Pandemic gloom: Visva-Bharati begins music therapy, not many tuning in


Anyone in the world could log in to these sessions. Poor attendance could be due to lack of awareness, says official

To help staff and students cope with the gloom generated by the pandemic, Visva-Bharati has started daily music therapy sessions, a move ridiculed by detractors of the administration.

It’s not even a month since these online sessions started — daily for an hour, at 4 P.M., except on Sundays — and the university is already complaining of poor attendance. Many, in fact, were not even aware of the initiative until the university issued a circular on Tuesday, complaining of the poor response and urging staff and students to log in.

“Unfortunately, the number of attendees is declining fast, day-by-day. Under these circumstances, this is an earnest request to colleagues [teaching and non-teaching] and our students to join these sessions, because these form part of Visva-Bharati’s tribute to Gurudev [founder Rabindranath Tagore]. It is hoped that our colleagues and students will attend the regular music therapy sessions to carry forward the rich and deep Rabindrik [Tagorean] tradition,” the notice said.

Sense of bonding

Visva-Bharati PRO Anirban Sircar told The Hindu that not just staff and students but “anyone in the world” could log in to these sessions, conducted by the Sangit Bhavana (the university’s music department), and that the poor attendance could be due to lack of awareness. “These are difficult times, when we are cut off from the outside world and when the physical distancing and the lack of events, educational or cultural, is leading to depression. The idea behind the music therapy sessions is to create a sense of bonding and make participants feel mentally strong,” Mr. Sircar said.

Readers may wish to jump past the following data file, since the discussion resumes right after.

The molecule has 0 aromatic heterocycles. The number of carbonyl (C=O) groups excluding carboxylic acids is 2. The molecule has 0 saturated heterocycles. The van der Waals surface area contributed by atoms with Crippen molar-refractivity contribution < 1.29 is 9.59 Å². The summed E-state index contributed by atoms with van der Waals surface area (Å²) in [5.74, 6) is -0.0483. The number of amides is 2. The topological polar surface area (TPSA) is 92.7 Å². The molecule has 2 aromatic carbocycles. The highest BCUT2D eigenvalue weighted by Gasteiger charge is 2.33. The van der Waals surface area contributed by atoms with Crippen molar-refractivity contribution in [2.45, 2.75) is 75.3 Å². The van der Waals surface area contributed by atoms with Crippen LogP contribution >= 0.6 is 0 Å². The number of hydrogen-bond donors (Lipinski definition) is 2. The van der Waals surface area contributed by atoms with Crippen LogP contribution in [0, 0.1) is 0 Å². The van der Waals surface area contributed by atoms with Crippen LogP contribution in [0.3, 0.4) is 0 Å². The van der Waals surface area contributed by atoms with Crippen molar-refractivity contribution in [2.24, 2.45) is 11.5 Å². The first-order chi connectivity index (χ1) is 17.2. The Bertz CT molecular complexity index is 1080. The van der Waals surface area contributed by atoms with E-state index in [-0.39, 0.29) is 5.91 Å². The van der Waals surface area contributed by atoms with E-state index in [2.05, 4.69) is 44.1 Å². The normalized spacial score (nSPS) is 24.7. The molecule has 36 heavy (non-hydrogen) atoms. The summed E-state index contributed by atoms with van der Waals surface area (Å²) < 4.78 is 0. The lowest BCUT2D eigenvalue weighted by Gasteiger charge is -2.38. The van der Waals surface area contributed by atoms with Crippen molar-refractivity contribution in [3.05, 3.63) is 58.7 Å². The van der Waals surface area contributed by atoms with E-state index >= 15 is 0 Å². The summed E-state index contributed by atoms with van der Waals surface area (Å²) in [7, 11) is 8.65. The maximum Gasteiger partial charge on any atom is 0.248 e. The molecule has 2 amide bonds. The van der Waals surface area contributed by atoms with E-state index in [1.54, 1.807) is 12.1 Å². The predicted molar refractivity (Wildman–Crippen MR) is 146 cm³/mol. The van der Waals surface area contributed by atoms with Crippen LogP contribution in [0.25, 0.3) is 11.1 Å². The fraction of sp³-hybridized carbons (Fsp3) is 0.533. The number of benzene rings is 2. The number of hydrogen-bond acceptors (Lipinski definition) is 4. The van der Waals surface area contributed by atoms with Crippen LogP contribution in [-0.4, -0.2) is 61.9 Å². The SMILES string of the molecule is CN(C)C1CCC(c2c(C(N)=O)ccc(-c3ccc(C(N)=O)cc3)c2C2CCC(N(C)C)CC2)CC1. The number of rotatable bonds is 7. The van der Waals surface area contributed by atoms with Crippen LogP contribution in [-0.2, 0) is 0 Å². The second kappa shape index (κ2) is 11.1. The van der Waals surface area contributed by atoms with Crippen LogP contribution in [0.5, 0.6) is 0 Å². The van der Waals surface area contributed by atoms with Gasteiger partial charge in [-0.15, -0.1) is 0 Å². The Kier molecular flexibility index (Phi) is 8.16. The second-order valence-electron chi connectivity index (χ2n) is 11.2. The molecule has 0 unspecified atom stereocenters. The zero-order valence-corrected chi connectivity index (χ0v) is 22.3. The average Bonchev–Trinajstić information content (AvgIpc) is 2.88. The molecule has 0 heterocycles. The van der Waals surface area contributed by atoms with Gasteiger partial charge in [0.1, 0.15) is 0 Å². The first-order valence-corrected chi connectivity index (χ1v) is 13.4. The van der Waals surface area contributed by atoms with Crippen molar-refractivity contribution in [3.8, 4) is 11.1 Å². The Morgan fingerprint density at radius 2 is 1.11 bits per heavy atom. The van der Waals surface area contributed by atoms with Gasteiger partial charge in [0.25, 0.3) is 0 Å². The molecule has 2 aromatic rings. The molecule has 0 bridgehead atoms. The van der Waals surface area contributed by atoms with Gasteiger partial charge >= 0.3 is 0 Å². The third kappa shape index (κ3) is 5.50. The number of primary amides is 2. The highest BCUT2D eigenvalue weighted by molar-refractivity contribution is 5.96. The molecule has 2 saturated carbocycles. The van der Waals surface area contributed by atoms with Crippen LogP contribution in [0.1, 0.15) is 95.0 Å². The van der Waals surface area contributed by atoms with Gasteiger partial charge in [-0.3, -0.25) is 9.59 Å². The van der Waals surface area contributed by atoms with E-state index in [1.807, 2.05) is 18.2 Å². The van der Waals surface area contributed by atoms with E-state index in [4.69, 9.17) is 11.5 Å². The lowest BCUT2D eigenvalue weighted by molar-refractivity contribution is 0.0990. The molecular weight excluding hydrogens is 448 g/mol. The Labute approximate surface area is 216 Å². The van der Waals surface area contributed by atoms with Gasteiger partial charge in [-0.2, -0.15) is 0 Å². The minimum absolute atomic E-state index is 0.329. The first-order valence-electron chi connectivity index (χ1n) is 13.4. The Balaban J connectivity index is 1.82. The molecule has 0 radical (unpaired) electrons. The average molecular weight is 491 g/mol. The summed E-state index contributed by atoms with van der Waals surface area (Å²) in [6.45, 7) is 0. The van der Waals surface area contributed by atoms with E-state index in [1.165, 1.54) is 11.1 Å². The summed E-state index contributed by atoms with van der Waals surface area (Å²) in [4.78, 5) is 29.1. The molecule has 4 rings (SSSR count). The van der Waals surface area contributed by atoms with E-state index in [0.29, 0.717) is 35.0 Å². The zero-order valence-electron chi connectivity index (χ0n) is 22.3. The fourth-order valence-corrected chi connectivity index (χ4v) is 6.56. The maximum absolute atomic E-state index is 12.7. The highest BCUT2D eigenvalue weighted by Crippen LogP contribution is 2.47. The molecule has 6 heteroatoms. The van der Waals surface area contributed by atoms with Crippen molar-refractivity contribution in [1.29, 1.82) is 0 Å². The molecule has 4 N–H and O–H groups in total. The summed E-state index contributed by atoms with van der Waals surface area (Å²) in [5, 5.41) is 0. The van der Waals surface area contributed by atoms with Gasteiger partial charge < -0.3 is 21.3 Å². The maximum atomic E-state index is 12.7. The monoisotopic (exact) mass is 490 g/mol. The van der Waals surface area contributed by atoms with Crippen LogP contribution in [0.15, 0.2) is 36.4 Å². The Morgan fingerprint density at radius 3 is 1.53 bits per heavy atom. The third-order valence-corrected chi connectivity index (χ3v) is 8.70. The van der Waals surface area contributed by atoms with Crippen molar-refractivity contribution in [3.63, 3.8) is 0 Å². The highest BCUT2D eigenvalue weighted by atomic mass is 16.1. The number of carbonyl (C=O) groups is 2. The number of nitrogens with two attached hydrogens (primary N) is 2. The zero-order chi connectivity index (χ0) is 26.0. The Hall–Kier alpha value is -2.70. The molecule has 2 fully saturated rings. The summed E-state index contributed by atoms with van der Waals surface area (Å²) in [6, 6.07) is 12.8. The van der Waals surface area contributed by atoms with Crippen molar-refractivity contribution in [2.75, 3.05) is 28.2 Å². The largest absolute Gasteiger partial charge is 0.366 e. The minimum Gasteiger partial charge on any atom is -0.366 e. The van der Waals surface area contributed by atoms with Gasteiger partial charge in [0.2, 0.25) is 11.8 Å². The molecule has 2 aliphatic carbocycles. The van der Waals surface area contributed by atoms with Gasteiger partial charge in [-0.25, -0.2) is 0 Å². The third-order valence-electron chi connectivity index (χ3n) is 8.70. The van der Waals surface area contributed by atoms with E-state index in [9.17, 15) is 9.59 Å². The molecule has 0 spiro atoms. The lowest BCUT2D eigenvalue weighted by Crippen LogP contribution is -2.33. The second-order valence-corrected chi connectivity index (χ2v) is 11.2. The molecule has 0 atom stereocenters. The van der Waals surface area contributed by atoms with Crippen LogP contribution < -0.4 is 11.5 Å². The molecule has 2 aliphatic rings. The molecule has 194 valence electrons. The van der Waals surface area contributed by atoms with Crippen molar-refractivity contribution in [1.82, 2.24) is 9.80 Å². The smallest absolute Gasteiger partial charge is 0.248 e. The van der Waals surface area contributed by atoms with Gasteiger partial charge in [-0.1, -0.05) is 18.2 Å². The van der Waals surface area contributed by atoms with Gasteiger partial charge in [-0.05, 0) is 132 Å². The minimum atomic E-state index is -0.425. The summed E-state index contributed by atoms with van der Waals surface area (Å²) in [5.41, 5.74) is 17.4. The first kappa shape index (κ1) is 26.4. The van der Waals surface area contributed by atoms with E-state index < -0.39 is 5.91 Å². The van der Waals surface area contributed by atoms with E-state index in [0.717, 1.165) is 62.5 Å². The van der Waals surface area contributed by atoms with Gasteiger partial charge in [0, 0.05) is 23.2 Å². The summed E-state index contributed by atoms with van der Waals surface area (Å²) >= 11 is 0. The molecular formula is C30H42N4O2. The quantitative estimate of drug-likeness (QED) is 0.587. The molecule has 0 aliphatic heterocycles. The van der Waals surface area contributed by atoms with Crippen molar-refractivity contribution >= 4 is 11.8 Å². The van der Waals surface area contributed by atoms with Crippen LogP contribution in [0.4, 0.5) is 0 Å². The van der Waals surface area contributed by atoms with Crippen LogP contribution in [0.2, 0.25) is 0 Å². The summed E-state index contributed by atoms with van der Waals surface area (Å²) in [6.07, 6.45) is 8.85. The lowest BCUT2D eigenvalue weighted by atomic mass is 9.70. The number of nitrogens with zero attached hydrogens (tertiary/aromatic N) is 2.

“Also, since it is not possible to physically visit those affected by COVID-19 in some way or the other, these sessions are a way of telling them, ‘Look, we are with you, we are all a part of the same family’.” the

The initiative, needless to say, has drawn ridicule from those critical of Vice-Chancellor Bidyut Chakrabarty, considering that it was only a month ago that faculty members of Sangit Bhavana were forbidden from giving non-official performances “without the approval of the competent authority”.

Sangit Bhavana is one of its oldest institutions — in fact it was set up even before the university, now celebrating its centenary, — and never before such restrictions were placed on its teachers. This was just one of the many unpopular decisions taken by Visva-Bharati ever since Prof. Chakrabarty took over as the V-C in November 2018.

‘Poorly and unprofessionally aired’

“Tagore never used his songs for therapy. On the other hand, he wrote songs to protest against hegemony and dictatorial attitude of then ‘’competent authority’, such as during Curzon’s design of dividing Bengal in 1905,” said a senior academician associated with the university for many years.

“And assuming I am depressed with COVID-inflicted isolation, why would I listen to these poorly and unprofessionally aired, from both video and audio angles, renditions when I have the option of listening to much superior YouTube productions of Kanika Bandyopadhyay, Suchitra Mitra, Debabrata Biswas or Subinoy Roy? I am not at all blaming the competence of the present Sangit Bhavana teachers, but it is the knee-jerk reaction of the authorities which has resulted into this half-baked, poorly organised set of programmes,” the academician said.

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